# practical gear theory for modellers

Gearwheels shouldn't have any secret for a modeller.

The standardized way to gear design is by using the modulo principle of gearwheels. You probably know that circles have a relation with a number called Pi. This not different for gearwheels. But for gearwheels someone (who probably did not like Pi either) thought up an elegant method for working with Pi. The Modulo M of a gear is the ratio of the pitch(distance between two teeth) to Pi. So for a M = 1 wheel the pitch is Pi = 3.14 and for M = 0.5 the pitch is 1.57. Now you normally never calculate the pitch of gearwheel so this is no problem, you may forget this. For work in our scale M has nice round values of 0.2, 0.3 or 0.4 with of course an exception for Englishmen. In using gearwheels there are two important dimensions both are diameters. That is the overall diameter, which you need to see if a gearwheel fits in a certain space and the effective working diameter which you need to calculate axle distances between gearwheels. The working diameter is the diameter at half height of the teeth. As the height of the teeth is a constant these two are linked. In fact gearwheels can be regarded as developed from cylinders rolling off against each other with teeth introduced to prevent any slip between the two. The diameter ratio is also the gear ratio. So let:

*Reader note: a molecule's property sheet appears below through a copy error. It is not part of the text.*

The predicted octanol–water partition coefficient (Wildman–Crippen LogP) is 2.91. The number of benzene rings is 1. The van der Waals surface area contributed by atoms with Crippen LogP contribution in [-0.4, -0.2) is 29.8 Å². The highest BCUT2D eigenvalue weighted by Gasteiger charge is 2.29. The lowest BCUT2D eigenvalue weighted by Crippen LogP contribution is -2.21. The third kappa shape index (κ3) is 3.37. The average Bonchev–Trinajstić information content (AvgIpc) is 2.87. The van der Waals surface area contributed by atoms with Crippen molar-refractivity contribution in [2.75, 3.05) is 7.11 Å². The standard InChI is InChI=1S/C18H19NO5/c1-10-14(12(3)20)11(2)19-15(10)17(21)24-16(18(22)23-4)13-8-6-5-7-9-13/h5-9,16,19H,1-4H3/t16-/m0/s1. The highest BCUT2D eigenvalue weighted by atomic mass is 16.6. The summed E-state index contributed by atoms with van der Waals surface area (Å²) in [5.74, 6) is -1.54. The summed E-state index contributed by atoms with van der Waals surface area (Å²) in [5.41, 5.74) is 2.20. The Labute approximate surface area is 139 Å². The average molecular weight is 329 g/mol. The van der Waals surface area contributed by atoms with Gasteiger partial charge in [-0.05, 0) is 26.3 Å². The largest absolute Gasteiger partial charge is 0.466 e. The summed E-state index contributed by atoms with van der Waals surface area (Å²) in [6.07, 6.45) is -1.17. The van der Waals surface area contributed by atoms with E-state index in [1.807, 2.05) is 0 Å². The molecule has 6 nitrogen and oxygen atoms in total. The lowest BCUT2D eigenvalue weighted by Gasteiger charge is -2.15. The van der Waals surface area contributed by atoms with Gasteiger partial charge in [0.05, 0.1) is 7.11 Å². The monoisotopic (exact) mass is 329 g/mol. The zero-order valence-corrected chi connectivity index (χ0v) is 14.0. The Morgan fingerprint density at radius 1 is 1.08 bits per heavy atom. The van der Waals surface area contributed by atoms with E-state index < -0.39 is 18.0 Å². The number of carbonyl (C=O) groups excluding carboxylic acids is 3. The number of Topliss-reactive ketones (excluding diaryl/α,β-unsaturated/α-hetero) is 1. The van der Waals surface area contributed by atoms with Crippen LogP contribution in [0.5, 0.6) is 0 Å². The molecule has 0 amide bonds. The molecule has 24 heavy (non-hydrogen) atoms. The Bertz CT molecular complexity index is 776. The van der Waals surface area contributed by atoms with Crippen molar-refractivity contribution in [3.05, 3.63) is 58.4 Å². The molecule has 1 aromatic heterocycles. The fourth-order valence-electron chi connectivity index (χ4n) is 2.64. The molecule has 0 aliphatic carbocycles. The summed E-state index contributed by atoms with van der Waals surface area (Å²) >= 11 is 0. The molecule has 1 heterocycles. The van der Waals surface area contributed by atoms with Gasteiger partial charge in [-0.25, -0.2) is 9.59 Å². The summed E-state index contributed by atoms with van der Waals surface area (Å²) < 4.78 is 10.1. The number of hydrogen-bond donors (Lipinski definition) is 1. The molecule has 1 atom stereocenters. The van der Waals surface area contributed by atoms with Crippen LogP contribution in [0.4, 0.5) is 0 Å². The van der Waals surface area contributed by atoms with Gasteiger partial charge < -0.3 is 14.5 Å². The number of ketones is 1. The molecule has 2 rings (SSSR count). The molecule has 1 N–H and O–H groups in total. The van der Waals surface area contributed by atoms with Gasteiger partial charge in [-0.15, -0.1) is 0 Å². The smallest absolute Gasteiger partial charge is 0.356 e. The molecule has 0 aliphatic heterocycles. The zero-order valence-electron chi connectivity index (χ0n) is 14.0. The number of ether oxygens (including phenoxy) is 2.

N = Number of teeth
Do = Overall diameter
Dw = Working diameter
M = Modulo

then
Dw = N * M
and
Do = (N+2) * M

See how elegant this is with nice numbers for M there is no need for a calculator!

The distance Ad between two gearwheels 1 and 2 is:

Ad = ( Dw1 + Dw2 )/2 =( N1 + N2 ) * M / 2

We sometimes have use for the axle distance between worm and wormwheel:

Aww = Doworm /2 + (N-2)/2 * M

That's all there is to gearwheels for using them in practice. Note however that the above formulas for the axle distances give the ideal distance. If your gearwheels don't have a central axle hole or are a bit oval, you will end up with a bind. So when designing a new gear train put in a few hundredths of a mm extra for non ideal dimensions.

Now there is only one thing left and that is the English DP value. As it is of English origin you will not be surprised that there is a connection with another awkward number (obsolete, no SI standard unit) namely 1 DP = 1" = 25.4 mm. This means that 100 DP gear is in practice M=0.25 (25.4/100) and 64 DP gear will match with M=0.40 (25.4/64=.397). Turns out not too bad, isn't it?